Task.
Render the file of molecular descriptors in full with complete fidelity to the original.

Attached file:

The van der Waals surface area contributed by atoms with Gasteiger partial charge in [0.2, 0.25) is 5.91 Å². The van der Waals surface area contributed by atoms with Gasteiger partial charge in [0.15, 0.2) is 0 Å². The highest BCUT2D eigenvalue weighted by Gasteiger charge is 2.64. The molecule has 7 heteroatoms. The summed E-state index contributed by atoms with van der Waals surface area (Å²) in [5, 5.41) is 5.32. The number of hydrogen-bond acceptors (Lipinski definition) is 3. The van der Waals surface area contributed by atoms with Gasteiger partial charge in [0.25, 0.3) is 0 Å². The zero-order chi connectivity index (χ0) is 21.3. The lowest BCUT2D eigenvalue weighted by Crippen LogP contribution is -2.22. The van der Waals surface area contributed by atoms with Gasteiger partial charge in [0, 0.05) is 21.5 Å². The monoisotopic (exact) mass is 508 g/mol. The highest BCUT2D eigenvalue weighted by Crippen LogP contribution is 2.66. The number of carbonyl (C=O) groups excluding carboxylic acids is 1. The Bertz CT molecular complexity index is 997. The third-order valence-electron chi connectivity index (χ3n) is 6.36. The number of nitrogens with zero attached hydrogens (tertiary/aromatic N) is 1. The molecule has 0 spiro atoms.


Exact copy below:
The van der Waals surface area contributed by atoms with Gasteiger partial charge in [0.2, 0.25) is 5.91 Å². The van der Waals surface area contributed by atoms with Gasteiger partial charge in [0.15, 0.2) is 0 Å². The highest BCUT2D eigenvalue weighted by Gasteiger charge is 2.64. The molecule has 7 heteroatoms. The summed E-state index contributed by atoms with van der Waals surface area (Å²) in [5, 5.41) is 5.32. The number of hydrogen-bond acceptors (Lipinski definition) is 3. The van der Waals surface area contributed by atoms with Gasteiger partial charge in [0.25, 0.3) is 0 Å². The zero-order chi connectivity index (χ0) is 21.3. The lowest BCUT2D eigenvalue weighted by Crippen LogP contribution is -2.22. The van der Waals surface area contributed by atoms with Gasteiger partial charge in [0, 0.05) is 21.5 Å². The monoisotopic (exact) mass is 508 g/mol. The highest BCUT2D eigenvalue weighted by Crippen LogP contribution is 2.66. The number of carbonyl (C=O) groups excluding carboxylic acids is 1. The Bertz CT molecular complexity index is 997. The third-order valence-electron chi connectivity index (χ3n) is 6.36. The number of nitrogens with zero attached hydrogens (tertiary/aromatic N) is 1. The molecule has 0 spiro atoms.